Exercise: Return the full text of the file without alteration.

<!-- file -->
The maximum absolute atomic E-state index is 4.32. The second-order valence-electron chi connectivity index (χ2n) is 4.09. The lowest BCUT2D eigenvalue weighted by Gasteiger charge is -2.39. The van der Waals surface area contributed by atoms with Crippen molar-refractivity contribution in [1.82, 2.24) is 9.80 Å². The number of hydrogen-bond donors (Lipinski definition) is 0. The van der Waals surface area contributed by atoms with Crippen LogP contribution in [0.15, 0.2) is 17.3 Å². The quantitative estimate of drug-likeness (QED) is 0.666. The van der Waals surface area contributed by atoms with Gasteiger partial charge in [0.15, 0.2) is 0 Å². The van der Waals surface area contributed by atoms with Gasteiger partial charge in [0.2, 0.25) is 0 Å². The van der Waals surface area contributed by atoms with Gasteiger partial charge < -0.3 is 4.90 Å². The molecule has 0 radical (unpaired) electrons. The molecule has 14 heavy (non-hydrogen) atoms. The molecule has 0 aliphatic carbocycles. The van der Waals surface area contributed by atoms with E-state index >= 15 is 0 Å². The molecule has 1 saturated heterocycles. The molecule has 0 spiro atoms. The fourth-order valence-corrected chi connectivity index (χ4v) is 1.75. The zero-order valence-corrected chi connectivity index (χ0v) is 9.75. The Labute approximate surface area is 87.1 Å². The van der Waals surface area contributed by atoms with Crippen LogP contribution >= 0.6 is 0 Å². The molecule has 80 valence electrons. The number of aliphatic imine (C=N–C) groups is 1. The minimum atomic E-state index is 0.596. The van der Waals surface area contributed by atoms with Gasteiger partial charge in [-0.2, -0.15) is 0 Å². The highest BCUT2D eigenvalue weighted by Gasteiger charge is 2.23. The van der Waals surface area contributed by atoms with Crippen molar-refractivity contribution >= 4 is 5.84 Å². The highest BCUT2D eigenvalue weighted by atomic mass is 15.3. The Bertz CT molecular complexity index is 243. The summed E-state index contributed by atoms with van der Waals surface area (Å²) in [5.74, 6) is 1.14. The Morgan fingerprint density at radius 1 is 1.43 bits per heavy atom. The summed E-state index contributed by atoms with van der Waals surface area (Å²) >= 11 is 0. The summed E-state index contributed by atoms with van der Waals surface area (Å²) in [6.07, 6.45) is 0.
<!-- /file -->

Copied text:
The maximum absolute atomic E-state index is 4.32. The second-order valence-electron chi connectivity index (χ2n) is 4.09. The lowest BCUT2D eigenvalue weighted by Gasteiger charge is -2.39. The van der Waals surface area contributed by atoms with Crippen molar-refractivity contribution in [1.82, 2.24) is 9.80 Å². The number of hydrogen-bond donors (Lipinski definition) is 0. The van der Waals surface area contributed by atoms with Crippen LogP contribution in [0.15, 0.2) is 17.3 Å². The quantitative estimate of drug-likeness (QED) is 0.666. The van der Waals surface area contributed by atoms with Gasteiger partial charge in [0.15, 0.2) is 0 Å². The van der Waals surface area contributed by atoms with Gasteiger partial charge in [0.2, 0.25) is 0 Å². The van der Waals surface area contributed by atoms with Gasteiger partial charge < -0.3 is 4.90 Å². The molecule has 0 radical (unpaired) electrons. The molecule has 14 heavy (non-hydrogen) atoms. The molecule has 0 aliphatic carbocycles. The van der Waals surface area contributed by atoms with E-state index >= 15 is 0 Å². The molecule has 1 saturated heterocycles. The molecule has 0 spiro atoms. The fourth-order valence-corrected chi connectivity index (χ4v) is 1.75. The zero-order valence-corrected chi connectivity index (χ0v) is 9.75. The Labute approximate surface area is 87.1 Å². The van der Waals surface area contributed by atoms with Crippen LogP contribution >= 0.6 is 0 Å². The molecule has 80 valence electrons. The number of aliphatic imine (C=N–C) groups is 1. The minimum atomic E-state index is 0.596. The van der Waals surface area contributed by atoms with Gasteiger partial charge in [-0.2, -0.15) is 0 Å². The highest BCUT2D eigenvalue weighted by Gasteiger charge is 2.23. The van der Waals surface area contributed by atoms with Crippen molar-refractivity contribution >= 4 is 5.84 Å². The highest BCUT2D eigenvalue weighted by atomic mass is 15.3. The Bertz CT molecular complexity index is 243. The summed E-state index contributed by atoms with van der Waals surface area (Å²) in [5.74, 6) is 1.14. The Morgan fingerprint density at radius 1 is 1.43 bits per heavy atom. The summed E-state index contributed by atoms with van der Waals surface area (Å²) >= 11 is 0. The summed E-state index contributed by atoms with van der Waals surface area (Å²) in [6.07, 6.45) is 0.